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What territory did Ohio and Mississippi river made up?

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2012-02-17 01:59:19
2012-02-17 01:59:19

northwestern territory

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Yes, that is true. The treaty ending the Revolution made the Mississippi the Westerm boundary of US territory.


land north of the ohio river and west of new york


In 1787, Congress banned slavery in the new northwest territory. The territory included the states of Ohio, Indiana, Illinois, Michigan and Wisconsin. By prohibiting slavery in the territory, it made the Ohio River the boundary between slave and non-slave states.


land north of the Ohio River and west of New York, Pennsylvania, and Virginia


The Northwest Ordinance (officially called An Ordinance for the Government of the Territory of the United States, North-West of the River Ohio) established the Northwest Territory, which comprised all lands north of the Ohio River, west of the Pennsylvania border and east of the Mississippi River, which was at the time the western boundary of the United States. The Northwest Ordinance was passed by the Continental Congress in 1787 and established a system of government for the territory and declared all existing state claims to its lands to be null and void. It outlawed slavery in the territory, made provisions for public education, outlined a bill of rights, and established rules for the admission of new states that would be created out of its territory. The Northwest Territory lasted until 1803 when the state of Ohio was created out of the eastern portion of the territory and the Territory of Indiana was created out of the remainder.


The Mississippi river completely contains fresh water


Well first it's the Northwest Ordinance, second it was passed on July 13, 1787, it made one big Northwest Territory (it consisted of the lands north of the Ohio River and east of the Mississippi River). The lands would be separated into 3-5 smaller parts. The smaller territories could "petition" for "state hood" once they met the quota of about 60,000 people in the territory.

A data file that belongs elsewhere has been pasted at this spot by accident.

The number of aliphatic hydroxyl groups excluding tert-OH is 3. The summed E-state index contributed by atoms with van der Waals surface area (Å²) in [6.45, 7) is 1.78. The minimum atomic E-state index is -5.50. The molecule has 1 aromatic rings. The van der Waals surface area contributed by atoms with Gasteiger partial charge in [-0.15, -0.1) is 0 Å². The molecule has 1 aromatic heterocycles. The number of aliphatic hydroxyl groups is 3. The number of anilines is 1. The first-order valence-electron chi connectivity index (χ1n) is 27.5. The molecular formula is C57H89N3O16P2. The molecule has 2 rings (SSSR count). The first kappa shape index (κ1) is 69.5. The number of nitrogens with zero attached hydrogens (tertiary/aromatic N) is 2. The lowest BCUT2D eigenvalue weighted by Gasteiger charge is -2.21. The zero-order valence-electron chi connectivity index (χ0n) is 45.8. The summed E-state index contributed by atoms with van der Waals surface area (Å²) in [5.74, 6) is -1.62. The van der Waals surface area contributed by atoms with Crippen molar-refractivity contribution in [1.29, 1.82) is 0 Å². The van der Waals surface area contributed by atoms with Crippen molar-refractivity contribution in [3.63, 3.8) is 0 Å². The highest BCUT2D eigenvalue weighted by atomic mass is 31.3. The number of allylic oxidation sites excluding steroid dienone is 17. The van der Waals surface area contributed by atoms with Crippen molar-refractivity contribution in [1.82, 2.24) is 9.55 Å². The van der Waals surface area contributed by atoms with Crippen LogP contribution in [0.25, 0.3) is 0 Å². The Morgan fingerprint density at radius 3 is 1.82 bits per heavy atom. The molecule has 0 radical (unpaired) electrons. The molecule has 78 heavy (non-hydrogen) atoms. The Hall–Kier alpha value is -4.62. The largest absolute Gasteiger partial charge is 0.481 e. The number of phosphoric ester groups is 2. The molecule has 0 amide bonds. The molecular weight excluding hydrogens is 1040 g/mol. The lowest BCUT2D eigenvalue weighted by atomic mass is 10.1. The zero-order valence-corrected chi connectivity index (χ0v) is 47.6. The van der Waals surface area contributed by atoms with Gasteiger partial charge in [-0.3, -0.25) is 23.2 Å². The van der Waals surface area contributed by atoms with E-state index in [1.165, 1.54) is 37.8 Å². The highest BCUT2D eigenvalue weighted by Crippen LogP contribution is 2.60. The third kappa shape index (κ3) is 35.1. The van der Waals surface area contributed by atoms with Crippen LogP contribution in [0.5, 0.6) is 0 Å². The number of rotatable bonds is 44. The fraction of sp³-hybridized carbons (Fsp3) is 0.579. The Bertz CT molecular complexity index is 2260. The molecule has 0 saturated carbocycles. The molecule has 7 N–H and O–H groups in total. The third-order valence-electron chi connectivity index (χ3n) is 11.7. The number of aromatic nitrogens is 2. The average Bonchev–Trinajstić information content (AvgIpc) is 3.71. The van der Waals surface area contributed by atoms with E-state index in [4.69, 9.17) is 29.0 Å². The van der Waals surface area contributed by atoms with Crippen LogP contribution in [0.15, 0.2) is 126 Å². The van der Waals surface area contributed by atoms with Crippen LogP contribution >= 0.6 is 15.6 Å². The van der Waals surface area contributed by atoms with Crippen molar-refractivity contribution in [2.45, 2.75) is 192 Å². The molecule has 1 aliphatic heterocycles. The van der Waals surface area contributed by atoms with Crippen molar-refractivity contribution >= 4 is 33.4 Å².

The Mississippi River is both man made and a natural resource. The river started out as a smaller one. Men created delta's that connected many rivers to create what we now know as the Mississippi River.


The Territory of Mississippi was an organized incorporated territory of the United States that existed from April 7, 1798, until December 10, 1817. The western half of the territory was admitted to the Union as the State of Mississippi on December 10, 1817.


The Spanish gained some territory along the Mississippi River and in Florida (these areas are called West Florida and East Florida, where West Florida is made of the southern areas of Alabama, Mississippi and Louisiana east of the Mississippi River and East Florida is made of the Florida Peninsula). The Spanish also gained control of the Balaeric Island of Minorca.


Major General Henry Wager Halleck, commander of the sector of Missouri, made up by the territory running from Missouri, through the areas east of Mississippi up to the confluence of the River Cumberland with the River Ohio. He was in charge of all warfare and Union generals in the West.


New Orleans was an important trade center near the mouth of the Mississippi River..... At least that's what I believe the answer is.


The Northwest Ordinance of 1787 outlined the boudaries of the Northwest Territory, but the Appalachian Mountains was not part of the bounday description. The Northwest Territory is made out of the region south of the Great Lakes , north and west of the Ohio River.


No. Rivers are natural features.


No.12,000 years ago the glaciers from the last Ice Age receded, flood waters carved the channel of Mississippi River.


Marquette and Joliet followed the Mississippi river south to the Arkansas river. Marquette and Joliet made their exploration trip in 1673.


Wisconsin, Michigan, Illinois, Indiana, Ohio


Do you mean the Louisiana Territory? If you do, then its the Louisiana Purchase


At least Tennessee there may be more.